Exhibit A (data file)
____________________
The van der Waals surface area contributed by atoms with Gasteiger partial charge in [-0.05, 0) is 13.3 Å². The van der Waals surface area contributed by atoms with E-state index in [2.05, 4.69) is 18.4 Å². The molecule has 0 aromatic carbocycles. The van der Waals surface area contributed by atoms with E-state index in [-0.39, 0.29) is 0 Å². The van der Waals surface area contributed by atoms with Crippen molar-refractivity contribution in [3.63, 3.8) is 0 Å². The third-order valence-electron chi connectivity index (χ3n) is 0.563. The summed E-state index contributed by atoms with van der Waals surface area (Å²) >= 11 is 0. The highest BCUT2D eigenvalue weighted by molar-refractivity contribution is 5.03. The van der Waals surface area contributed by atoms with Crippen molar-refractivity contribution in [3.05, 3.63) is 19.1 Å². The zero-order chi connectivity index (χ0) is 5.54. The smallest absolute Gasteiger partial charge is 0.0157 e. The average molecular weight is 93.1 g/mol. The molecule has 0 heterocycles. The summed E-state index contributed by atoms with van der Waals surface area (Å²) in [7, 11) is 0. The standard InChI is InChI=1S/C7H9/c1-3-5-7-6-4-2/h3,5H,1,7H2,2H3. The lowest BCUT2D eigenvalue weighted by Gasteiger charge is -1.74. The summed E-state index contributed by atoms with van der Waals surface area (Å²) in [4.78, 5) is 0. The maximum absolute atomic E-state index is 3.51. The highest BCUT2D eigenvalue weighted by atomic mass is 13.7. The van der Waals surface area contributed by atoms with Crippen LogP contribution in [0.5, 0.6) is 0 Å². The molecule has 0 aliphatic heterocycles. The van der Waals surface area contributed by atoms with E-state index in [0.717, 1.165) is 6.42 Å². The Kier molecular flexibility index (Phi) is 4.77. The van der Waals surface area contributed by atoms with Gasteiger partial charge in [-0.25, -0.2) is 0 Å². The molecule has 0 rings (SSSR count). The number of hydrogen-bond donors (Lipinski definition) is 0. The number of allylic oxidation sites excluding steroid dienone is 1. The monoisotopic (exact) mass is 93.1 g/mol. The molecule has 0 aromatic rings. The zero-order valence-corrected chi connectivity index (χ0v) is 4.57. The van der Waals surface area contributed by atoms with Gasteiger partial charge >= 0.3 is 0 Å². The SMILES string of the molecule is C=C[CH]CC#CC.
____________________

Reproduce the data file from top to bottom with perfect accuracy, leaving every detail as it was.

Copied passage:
The van der Waals surface area contributed by atoms with Gasteiger partial charge in [-0.05, 0) is 13.3 Å². The van der Waals surface area contributed by atoms with E-state index in [2.05, 4.69) is 18.4 Å². The molecule has 0 aromatic carbocycles. The van der Waals surface area contributed by atoms with E-state index in [-0.39, 0.29) is 0 Å². The van der Waals surface area contributed by atoms with Crippen molar-refractivity contribution in [3.63, 3.8) is 0 Å². The third-order valence-electron chi connectivity index (χ3n) is 0.563. The summed E-state index contributed by atoms with van der Waals surface area (Å²) >= 11 is 0. The highest BCUT2D eigenvalue weighted by molar-refractivity contribution is 5.03. The van der Waals surface area contributed by atoms with Crippen molar-refractivity contribution in [3.05, 3.63) is 19.1 Å². The zero-order chi connectivity index (χ0) is 5.54. The smallest absolute Gasteiger partial charge is 0.0157 e. The average molecular weight is 93.1 g/mol. The molecule has 0 heterocycles. The summed E-state index contributed by atoms with van der Waals surface area (Å²) in [7, 11) is 0. The standard InChI is InChI=1S/C7H9/c1-3-5-7-6-4-2/h3,5H,1,7H2,2H3. The lowest BCUT2D eigenvalue weighted by Gasteiger charge is -1.74. The summed E-state index contributed by atoms with van der Waals surface area (Å²) in [4.78, 5) is 0. The maximum absolute atomic E-state index is 3.51. The highest BCUT2D eigenvalue weighted by atomic mass is 13.7. The van der Waals surface area contributed by atoms with Crippen LogP contribution in [0.5, 0.6) is 0 Å². The molecule has 0 aliphatic heterocycles. The van der Waals surface area contributed by atoms with E-state index in [0.717, 1.165) is 6.42 Å². The Kier molecular flexibility index (Phi) is 4.77. The van der Waals surface area contributed by atoms with Gasteiger partial charge in [-0.25, -0.2) is 0 Å². The molecule has 0 rings (SSSR count). The number of hydrogen-bond donors (Lipinski definition) is 0. The number of allylic oxidation sites excluding steroid dienone is 1. The monoisotopic (exact) mass is 93.1 g/mol. The molecule has 0 aromatic rings. The zero-order valence-corrected chi connectivity index (χ0v) is 4.57. The van der Waals surface area contributed by atoms with Gasteiger partial charge >= 0.3 is 0 Å². The SMILES string of the molecule is C=C[CH]CC#CC.